Alcohol prohibition was a muddled affair from the get-go. In British Columbia, one of the strongest supporters was a man named Walter Findlay. A tireless advocate on behalf of the People’s Prohibition Association, his work would result in the Province naming him its Prohibition Commissioner when they instituted prohibition in 1917. One year later, his sideline work came to light, namely by way of a trainload of rye whiskey from Ontario in his name, estimated to be worth around 1 million dollars today.
By 1919, smuggling wasn’t the only way around prohibition. The government had allowed liquor to be sold for medicinal purposes, creating a loophole that resulted in over 180,000 ‘medicinal liquor’ prescriptions written by B.C. doctors. An approximate value of 1.5 million dollars worth.
When BC repealed prohibition in 1921, it was certainly not finished with alcohol smuggling. But rather than smuggling in, the focus turned outward. Victoria shipbuilders turned out faster and faster ships, including the ‘Revuocnav’ (Vancouver spelled backwards) and the Malahat. And it wasn’t only Canadians that got in on the trade. One of the biggest operators in the area was a man named Roy Olmstead, an ex-police sergeant from Seattle. His fleet of boats and amazingly sophisticated infrastructure would see him become one the largest employers in the area, an operation that would finally be brought down in 1924 by a wiretap.
Even the repeal of BC prohibition was not enough to end unregulated trade within the province. The strictness of ‘post-prohibition’ licensing laws in Vancouver meant that bootlegging and speakeasies carried on well into the 1950’s, and it would be this legacy that would give birth to a new industry, and a new brand.
Vancouver has always been an odd city with a strange history. Founded by white people on First Nations territory, and forcibly populated by the British with Chinese and Indian workers that brought with them an opiate crisis the British themselves inflicted. The irony of this should not be lost when reading today’s headlines about opiates on the Downtown Eastside.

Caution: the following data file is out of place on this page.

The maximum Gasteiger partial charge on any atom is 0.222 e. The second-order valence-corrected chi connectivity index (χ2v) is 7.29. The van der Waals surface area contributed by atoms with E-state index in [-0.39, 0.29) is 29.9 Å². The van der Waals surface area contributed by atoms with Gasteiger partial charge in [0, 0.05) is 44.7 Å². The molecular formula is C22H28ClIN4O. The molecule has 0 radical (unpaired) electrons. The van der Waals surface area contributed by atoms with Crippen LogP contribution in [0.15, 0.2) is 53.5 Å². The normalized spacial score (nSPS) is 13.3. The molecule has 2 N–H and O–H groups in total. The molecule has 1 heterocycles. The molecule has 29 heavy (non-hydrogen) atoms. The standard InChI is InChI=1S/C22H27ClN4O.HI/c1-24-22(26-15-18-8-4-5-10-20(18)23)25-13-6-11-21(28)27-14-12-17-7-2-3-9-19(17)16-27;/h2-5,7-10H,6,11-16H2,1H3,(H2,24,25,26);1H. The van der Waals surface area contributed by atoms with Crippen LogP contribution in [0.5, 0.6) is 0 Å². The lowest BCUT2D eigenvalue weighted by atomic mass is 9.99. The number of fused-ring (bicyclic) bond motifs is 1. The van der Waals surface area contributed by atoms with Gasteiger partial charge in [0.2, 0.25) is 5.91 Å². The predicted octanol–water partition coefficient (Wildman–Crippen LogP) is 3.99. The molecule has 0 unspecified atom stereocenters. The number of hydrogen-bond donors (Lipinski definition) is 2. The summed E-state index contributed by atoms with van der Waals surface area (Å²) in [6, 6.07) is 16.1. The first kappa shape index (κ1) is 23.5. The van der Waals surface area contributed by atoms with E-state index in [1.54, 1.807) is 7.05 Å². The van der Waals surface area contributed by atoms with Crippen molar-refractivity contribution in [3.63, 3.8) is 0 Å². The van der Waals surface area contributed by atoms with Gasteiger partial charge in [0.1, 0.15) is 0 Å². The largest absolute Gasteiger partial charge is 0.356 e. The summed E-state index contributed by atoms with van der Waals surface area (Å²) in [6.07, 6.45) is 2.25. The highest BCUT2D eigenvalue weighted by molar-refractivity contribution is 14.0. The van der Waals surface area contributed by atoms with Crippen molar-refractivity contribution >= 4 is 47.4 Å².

British Columbia, and Vancouver in particular, seems to have been torn between British Empire-era visions of a white utopia and the reality created by every single policy enacted with that in mind. Attempts to exclude the Chinese backfired spectacularly; attempts to outlaw and criminalize opiate use backfired; alcohol Prohibition backfired. The Jazz scene may have successfully been driven out of Vancouver, but it left behind a thriving and vibrant black community — one the city would spend the next forty years zoning out of existence. The lessons of Vancouver’s Downtown Eastside would not be learned, and while people could be displaced, philosophy is not so easy to dislodge.
Cultural movements are not born, they evolve. As discussed in Part One, the subculture that would come to be known as Bohemians would rail against industrialization with their vision that was outside of society’s norm. They would practice free-love, and delve into more philosophical outlooks on life.
The people in this movement would come to be known as beatniks, and would embrace Jazz wholeheartedly. Jazz was a music, like early rock and roll, that would cross colour lines and fly in the face of authority. Those beatniks were hip, and while they would inspire the Beatles’ choice of name and clothing, they would also inspire a whole new generation of Americans. As the beatniks evolved into the Hippies, the black clothes would be ditched for bright colours, long hair would become longer, and they would hold tight to the counterculture ideals of community on a new scale, a focus on personal growth, and of course, free love.
In the US, this generation would have a greater impact than they are usually credited for, and cannabis’ popularity would bloom under their influence. It was in the early 1970’s that many states would begin decriminalizing cannabis, particularly for medical purposes. At odds with a federal government that was intent on demonizing both Cannabis and counterculture movements, these early laws would form a wedge that would not open further until the mid 1990’s in California. While the influence this generation would have on US policy was not yet a recognized undercurrent, it would sweep into British Columbia, where it found a ready home in Vancouver.
Starting in the early sixties, draft dodgers and deserters from the US began pouring into Canada. In 1969, Canada eased up on a policy of requiring proof that draft-age Americans had in fact been discharged before allowing their immigration. By some estimates, nearly 40, 000 Americans fled to Canada during the next few years. The nation had a population of only 20 million at the time. In 1971 and ’72, more immigrants came from the United States than any other country.